THE BLOG

7 Insights for Unsticking When a Project Gets Stuck

04/23/2014 10:24 am ET | Updated Jun 23, 2014

More often than not, consulting on a project requires being a dynamic "expert" on a wide variety of topics. This role can be a great balance between specialist and generalist that requires as much skill in organization, facilitation, and leadership (process-skills) as it does content-knowledge and expertise for task completion.

Just four years ago, I left my position as a non-profit leader to devote myself to a wider range of research and strategic consulting opportunities. When I did this, fundraising gave way to client development; administrative tasks gave way to business and operations management; creative meetings gave way to entrepreneurship; and reporting to my board gave way to client management. Every single day, success requires new learning, expanding my skill set, collaborating with a variety of personalities, and operating in vastly different sectors. Most of the time I see great productivity and exciting results helping public, private, and civic sector clients define, ignite, and implement their research goals, strategic directions, and project management.  All of the time I am learning and growing as a person and as a professional. 

In those moments, both frustrating and unavoidable, when a project becomes stuck, I have learned that unsticking often requires addressing the way things are being done in order to leverage forward momentum. Here are 7 strategies to engage clients (colleagues, and citizens) critically and creatively to develop or recommit to shared outcomes, to create new strategies, and to revisit how to collaborative in order to achieve our best possible results in changing constellation of challenges and opportunities.

Clarify outcomes.  When I look back at some of my initial consulting work, especially the most laborious projects, I see that much of this occurred not because we didn't clarify our shared goals. Oftentimes the direction was clear, but because the result was not. Different sectors can operate differently and identifying and clarifying results is not always common practice. This results-driven focus isn't always easily adopted. It can actually be a lot scarier to commit to a specific outcome than simply to a direction, a more amorphous term. Yet, when results are clearly defined, there are implications for clarity and accountability that can lead to great results. While not doing so can also lead to lack of clarity and a failure to launch. Define outcomes is hard work, it takes time and effort and know-how. But, when all parties are pointing in the same direction and walking along the same path, the work will go more smoothly and get you where you're headed.  

Clarify benchmarks.  Every clear outcome deserves a few good benchmarks.  Road signs are how we know that we're driving in the right direction. They're also an opportunity to reassess and change course when necessary. When I get stuck with clients or colleagues or don't see the connection between my piece of the work and the bigger picture, benchmarks can help to remind us where you're going, how we're moving forward, and who is at the helm steering the project.

Plan for headwinds. Any project worth doing will likely have a little turbulence. Plan for it.

Collaborate. Good collaboration requires a clear vision and strategic direction. When clients or colleagues are resistant to collaboration, I go back to number one (1), making sure that the outcomes and benchmarks are strong enough to withstand headwinds. But even with the best map in place, collaboration is a skill that requires transforming the way we work together, moving more deeply into reflection and conversation, and getting underneath the most comfortable and played-out topics. Collaboration is hard work but also a critical skill that makes us uniquely human.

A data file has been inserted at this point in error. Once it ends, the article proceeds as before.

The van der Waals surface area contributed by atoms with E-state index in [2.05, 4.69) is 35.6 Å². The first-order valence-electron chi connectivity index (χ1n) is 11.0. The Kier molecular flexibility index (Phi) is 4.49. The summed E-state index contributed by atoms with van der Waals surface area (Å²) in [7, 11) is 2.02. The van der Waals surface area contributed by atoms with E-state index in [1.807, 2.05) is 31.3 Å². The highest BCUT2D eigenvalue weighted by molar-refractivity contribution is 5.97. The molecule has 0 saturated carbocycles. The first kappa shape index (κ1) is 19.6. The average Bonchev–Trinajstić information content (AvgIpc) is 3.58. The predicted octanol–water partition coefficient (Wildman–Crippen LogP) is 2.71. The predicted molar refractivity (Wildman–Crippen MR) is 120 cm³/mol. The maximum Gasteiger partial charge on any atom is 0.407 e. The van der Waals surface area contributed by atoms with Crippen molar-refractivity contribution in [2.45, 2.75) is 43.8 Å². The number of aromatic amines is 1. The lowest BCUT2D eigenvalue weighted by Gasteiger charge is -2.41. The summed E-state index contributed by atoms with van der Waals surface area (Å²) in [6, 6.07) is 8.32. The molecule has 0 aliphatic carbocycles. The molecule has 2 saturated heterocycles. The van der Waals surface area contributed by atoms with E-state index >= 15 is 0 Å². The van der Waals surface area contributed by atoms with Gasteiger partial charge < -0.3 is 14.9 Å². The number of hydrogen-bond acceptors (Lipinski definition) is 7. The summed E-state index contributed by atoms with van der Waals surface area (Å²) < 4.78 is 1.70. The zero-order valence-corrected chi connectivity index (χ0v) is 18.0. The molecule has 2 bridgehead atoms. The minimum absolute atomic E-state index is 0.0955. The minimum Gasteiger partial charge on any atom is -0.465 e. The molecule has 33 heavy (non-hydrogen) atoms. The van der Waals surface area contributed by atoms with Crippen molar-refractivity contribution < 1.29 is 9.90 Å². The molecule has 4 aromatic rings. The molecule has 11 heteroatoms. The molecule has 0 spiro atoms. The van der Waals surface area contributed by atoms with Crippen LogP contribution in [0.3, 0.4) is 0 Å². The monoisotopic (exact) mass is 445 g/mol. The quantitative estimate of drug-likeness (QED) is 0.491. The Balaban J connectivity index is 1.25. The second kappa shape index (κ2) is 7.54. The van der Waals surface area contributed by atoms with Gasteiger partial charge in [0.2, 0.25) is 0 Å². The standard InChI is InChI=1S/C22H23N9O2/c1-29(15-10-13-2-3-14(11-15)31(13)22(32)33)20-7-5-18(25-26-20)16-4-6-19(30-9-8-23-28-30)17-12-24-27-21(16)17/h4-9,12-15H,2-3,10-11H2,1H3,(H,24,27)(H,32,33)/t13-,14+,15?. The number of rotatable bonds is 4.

Document and adapt. A practice that I have taken from my former work as a non-profit leader and board member is to take minutes for most meetings. When all goes well and I am totally synced up with a client, I never have to come back to those notes. But, when a project pulls over into park, I can use them to reflect on decisions made in the past, help clients and colleagues become more strategically clear about the thinking processes that guide the work, and refer back to them to confirm that course changes are intentional. Maybe the project focus has shifted and we need to revisit benchmarks and outcomes. Maybe there are new political, environmental, or personal forces that we need to take into account. Maybe something isn't working and we need to adapt. Documenting discussions, and striving for clarity helps to create intentionality, allowing us to adapt as a responsive need instead of a reactive force.

Transform. Difficult and meaningful projects provide an endless canvas for dealing with sticking points and stuck people. Stuckness calls for transformation, a chance to serve a higher purpose by searching for creative innovations to move beyond old difficulties. How can you change the form of a problem? How can you find new innovations and deeper cutting solutions?

Serve. Work, in its highest sense, is the opportunity to serve others. When we serve, we don't just serve our immediate colleagues and clients, we are also in service to ideas, to humanity, and to a higher calling. When this purpose underlines clear outcomes and a solid road map it can lead to the most positive and powerful work.

There is great opportunity to find meaningful ways to address creative solutions to the problems that plague the world, build bridges within our communities, and foster human caring in our work environments. But those solutions require that we understand how we work with each other as well as the answers we find to the problems that we seek to solve.

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